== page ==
Stocks and shares Lisa market becomes more competitive

AJ Bell is the latest mainstream broker to introduce a stocks and shares lifetime individual savings account (Lisa), the new savings scheme launched by the government last year. Savers aged between 18 and 40 can open a Lisa and contribute up to £4,000 per year up to the age of 50, with the government adding in £1 for every £4 contributed, up to a maximum bonus of £1,000 per year. Savers can then withdraw the money in order to pay for a first house or for retirement, but cannot access the money for
any other reason (other than serious illness). AJ Bell is only the fourth investment platform to launch a Lisa, after Hargreaves Lansdown, Nutmeg and The Share Centre.

The platform charge for AJ Bell’s new Lisa, of 0.25% on investments up to £100,000, will put it at the cheaper end of the market. Online investment manager Nutmeg and consumer favourite Hargreaves Lansdown both charge platform fees of 0.45%, while The Share Centre doesn’t charge a platform fee at all. However, the stocks and shares Lisa that will provide the best value for investors will depend on the kind of investments they are looking to hold within the wrapper. For instance, The Share Centre’s stocks and shares Lisa only offers three funds for investors, depending on their desired level of risk. Charges for these funds range from 1.92% to 2.01%, meaning that its platform will probably end up costing investors more in the long run.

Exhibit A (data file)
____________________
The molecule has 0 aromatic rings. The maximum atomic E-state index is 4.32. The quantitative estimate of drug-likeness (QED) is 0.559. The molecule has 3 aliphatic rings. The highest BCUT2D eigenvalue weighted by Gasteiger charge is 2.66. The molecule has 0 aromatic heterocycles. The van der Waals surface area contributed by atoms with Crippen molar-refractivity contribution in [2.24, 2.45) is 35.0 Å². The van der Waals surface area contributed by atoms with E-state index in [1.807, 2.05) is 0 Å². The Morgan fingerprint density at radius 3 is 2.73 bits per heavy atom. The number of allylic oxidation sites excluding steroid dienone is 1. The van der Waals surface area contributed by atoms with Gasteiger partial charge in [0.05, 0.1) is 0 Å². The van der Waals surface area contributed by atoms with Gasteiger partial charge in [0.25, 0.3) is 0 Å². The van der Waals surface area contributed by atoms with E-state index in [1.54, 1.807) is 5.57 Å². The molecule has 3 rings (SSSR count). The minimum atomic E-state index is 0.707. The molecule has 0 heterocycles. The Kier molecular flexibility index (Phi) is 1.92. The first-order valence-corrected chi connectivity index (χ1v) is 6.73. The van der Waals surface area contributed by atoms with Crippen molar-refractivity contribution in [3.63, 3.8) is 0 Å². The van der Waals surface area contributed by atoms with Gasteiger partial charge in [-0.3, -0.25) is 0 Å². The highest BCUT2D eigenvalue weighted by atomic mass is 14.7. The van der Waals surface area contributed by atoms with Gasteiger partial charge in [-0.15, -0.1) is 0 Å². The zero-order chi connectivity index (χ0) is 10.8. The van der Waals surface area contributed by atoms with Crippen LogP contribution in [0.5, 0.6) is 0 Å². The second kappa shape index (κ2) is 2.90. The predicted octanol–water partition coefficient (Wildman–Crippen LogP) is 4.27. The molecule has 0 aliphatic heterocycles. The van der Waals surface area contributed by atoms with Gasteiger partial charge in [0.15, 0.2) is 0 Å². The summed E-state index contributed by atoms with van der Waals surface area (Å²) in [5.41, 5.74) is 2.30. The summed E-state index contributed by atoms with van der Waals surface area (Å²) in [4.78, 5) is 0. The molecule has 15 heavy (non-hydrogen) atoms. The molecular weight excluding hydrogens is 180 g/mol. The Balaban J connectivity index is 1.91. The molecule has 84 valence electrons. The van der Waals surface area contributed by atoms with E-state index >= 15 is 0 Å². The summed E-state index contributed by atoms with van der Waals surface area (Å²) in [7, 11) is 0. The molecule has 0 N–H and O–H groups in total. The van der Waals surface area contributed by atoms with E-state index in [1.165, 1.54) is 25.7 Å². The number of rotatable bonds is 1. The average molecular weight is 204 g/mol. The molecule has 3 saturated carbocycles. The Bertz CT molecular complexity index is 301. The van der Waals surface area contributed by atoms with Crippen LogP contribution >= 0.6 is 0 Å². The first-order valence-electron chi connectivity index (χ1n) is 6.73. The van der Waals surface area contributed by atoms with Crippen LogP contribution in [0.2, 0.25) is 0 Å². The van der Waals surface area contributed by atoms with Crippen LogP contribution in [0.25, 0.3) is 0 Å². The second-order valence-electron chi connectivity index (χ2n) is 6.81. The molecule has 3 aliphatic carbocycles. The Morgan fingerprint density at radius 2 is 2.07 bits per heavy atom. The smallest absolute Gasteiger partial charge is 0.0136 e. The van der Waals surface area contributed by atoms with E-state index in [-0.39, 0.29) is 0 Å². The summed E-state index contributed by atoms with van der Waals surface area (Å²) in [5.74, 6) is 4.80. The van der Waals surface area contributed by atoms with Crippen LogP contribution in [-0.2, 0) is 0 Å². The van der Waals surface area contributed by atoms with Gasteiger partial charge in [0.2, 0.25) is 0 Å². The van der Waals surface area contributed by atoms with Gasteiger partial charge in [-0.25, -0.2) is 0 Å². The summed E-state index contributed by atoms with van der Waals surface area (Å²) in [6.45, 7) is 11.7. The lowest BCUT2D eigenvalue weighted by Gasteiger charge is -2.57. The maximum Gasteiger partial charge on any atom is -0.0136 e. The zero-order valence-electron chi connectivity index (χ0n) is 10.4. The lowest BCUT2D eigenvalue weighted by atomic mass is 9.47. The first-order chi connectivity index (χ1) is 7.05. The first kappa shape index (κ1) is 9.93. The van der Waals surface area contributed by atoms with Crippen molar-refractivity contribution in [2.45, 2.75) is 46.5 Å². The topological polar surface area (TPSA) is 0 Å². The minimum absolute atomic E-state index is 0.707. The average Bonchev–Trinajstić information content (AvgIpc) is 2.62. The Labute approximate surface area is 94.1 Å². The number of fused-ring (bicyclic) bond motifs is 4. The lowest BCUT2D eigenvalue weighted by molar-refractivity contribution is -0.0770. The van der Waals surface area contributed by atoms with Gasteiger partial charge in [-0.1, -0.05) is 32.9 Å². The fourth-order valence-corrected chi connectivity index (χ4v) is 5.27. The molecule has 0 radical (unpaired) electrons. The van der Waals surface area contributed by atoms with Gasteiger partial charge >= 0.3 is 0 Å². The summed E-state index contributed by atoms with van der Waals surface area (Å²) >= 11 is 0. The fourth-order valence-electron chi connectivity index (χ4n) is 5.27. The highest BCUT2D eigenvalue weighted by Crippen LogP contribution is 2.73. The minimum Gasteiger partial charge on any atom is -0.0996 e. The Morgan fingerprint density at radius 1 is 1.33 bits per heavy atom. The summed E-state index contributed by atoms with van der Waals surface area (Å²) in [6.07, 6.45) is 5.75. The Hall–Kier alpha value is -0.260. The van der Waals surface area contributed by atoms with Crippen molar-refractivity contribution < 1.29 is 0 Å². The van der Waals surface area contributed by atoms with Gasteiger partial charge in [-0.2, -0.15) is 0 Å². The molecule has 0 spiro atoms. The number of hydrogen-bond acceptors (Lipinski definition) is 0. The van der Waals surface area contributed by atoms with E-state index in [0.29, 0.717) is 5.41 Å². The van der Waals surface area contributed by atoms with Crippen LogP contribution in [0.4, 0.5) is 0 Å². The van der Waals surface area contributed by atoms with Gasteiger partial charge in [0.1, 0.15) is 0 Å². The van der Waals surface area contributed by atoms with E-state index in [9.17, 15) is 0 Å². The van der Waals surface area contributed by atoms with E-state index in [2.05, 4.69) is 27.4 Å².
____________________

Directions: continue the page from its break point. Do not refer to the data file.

Tax tip of the week

The government’s Rent-a-Room scheme allows you to earn up to £7,500 per year tax-free by letting out furnished accommodation in your home. You can rent out as much of your house as you want, although the tax-free income allowance is halved if you share the income with someone else (ie, you can’t double it to £15,000 by splitting it between a couple). If you earn up to £7,500, the tax exemption is automatic. If you earn more than that, then you can claim your allowance via your tax return. You’re eligible for the scheme if you’re an owner-occupier or a tenant (if your lease allows for this), or if you run a bed and breakfast or guesthouse. Note that you can’t use the scheme for houses that have been converted into separate flats.